B.N. Kirpal, J.
(1) In this second appeal by the tenant the order of eviction passed against him by the Rent Control Tribunal, on an appeal having been filed by the respondent No. I-landlady, is being assailed.
(2) Respondent No. I (hereinafter referred to as 'the landlady' is the owner of premises No. 21 Ashoka Park, Rohtak Road, Delhi. The appellant -herein (hereinafter referred to as 'the tenant') was admittedly a tenant of these premises on a monthly rent of Rs. 320.00 . The landlady filed a petition for eviction under clauses (a), (b), (C) and (h) to the proviso to Sub-section
(1) of Section 14 of the Delhi Rent Control Act. The case of the landlady was that, on the facts alleged in the petition, she was entitled to an order of eviction being passed against the tenant under all of the above clauses. According to her the tenant had failed to pay rent despite notice of demand having been issued ; the premises have been sublet, assigned or otherwise parted with possession to respondents 2 to 5 without the consent of the landlady ; the premises had been let for residential purposes but were now being unauthorisedly used for commercial purposes; and the tenant had built or acquired vacant possession of another residence.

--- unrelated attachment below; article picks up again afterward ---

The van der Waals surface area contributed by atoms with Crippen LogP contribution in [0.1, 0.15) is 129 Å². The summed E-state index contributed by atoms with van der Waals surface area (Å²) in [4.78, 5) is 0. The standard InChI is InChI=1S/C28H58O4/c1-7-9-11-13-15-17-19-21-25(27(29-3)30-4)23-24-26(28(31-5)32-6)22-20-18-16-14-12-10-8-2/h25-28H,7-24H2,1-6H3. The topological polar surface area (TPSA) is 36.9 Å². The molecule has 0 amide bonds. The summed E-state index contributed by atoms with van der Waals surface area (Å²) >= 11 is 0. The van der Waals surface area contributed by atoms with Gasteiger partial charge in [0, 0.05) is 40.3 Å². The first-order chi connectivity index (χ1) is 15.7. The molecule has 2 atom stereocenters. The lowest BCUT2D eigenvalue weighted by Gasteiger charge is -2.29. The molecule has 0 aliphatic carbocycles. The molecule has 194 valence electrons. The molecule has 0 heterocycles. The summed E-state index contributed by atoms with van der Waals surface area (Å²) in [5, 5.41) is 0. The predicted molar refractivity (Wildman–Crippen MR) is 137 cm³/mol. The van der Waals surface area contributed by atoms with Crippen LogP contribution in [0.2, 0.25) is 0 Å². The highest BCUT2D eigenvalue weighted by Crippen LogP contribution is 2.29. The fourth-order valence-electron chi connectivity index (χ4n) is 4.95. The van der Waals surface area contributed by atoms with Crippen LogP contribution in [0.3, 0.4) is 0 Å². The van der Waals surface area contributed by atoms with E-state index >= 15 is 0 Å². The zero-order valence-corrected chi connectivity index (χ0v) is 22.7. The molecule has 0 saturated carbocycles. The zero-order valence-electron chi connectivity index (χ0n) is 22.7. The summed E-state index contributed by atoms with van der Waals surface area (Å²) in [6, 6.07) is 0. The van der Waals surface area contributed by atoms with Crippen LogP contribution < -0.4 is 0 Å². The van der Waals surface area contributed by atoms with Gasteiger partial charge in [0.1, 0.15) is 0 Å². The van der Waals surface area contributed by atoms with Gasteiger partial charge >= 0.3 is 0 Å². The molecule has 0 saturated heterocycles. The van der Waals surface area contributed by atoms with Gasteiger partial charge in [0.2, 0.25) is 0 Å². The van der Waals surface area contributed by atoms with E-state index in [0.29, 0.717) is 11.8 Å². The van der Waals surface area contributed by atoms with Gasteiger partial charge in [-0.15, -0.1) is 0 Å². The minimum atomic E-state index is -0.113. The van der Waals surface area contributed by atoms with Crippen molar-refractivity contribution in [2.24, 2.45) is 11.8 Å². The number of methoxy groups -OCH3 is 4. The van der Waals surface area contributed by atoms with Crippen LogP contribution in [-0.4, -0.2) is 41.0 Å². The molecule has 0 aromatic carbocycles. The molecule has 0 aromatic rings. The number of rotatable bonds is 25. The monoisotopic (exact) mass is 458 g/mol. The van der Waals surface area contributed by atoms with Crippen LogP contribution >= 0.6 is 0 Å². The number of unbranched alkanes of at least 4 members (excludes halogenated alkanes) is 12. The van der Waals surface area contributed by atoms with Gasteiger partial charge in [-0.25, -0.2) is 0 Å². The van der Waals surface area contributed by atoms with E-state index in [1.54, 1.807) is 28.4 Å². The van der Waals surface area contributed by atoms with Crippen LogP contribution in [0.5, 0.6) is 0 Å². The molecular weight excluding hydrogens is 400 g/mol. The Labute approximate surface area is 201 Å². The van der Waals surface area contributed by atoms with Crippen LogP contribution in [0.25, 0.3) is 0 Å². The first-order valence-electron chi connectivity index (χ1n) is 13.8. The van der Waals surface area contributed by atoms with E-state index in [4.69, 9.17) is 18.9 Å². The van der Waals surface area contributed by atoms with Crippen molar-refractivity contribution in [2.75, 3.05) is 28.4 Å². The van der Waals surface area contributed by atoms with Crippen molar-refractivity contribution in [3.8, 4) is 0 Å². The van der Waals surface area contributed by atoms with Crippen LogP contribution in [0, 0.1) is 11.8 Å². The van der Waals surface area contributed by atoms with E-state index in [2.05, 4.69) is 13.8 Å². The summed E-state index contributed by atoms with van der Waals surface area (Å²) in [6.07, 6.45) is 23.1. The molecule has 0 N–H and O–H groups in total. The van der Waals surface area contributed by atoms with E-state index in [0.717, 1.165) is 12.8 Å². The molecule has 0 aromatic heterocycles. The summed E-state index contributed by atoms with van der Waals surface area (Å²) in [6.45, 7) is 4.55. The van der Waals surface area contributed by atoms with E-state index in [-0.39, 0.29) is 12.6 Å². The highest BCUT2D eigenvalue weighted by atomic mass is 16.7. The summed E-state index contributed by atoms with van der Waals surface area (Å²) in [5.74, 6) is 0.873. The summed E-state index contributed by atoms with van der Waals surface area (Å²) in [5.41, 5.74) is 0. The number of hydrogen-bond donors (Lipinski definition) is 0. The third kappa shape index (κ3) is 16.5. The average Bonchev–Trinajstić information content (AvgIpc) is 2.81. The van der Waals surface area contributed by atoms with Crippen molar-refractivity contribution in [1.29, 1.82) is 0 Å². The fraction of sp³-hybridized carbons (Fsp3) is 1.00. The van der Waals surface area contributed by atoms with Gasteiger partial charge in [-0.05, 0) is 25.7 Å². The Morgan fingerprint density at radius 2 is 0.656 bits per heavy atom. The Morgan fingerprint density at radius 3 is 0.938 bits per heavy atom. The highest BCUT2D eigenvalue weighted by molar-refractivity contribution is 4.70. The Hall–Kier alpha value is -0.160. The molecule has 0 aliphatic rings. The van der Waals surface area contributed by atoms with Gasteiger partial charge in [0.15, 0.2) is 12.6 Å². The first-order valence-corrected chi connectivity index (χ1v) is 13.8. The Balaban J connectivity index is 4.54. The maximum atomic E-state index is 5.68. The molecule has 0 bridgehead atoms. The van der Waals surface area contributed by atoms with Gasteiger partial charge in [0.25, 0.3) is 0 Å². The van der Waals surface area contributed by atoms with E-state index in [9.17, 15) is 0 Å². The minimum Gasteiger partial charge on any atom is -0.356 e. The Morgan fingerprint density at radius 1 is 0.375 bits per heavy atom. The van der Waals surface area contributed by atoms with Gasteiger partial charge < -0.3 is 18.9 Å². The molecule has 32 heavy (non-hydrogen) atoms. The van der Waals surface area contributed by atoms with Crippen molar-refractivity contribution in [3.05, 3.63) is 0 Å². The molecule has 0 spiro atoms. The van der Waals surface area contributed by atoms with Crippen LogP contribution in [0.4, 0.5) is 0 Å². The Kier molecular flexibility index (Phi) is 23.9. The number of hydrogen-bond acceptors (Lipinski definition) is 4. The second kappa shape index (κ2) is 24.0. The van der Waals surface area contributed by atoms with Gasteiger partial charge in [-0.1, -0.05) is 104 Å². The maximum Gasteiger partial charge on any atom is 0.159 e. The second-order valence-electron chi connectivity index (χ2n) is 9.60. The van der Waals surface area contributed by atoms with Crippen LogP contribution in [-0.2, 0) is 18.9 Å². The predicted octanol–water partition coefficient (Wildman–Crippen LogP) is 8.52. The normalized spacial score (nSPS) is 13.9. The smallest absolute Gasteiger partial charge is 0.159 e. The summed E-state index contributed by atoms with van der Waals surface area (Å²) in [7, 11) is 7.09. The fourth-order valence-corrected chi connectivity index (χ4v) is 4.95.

(3) The said petition was contested by the tenant as well as by respondent No. 5. The other respondents were proceeded ex parte. The various allegations which had been raised by the landlady were disputed by the tenant as well as by respondent No. 5.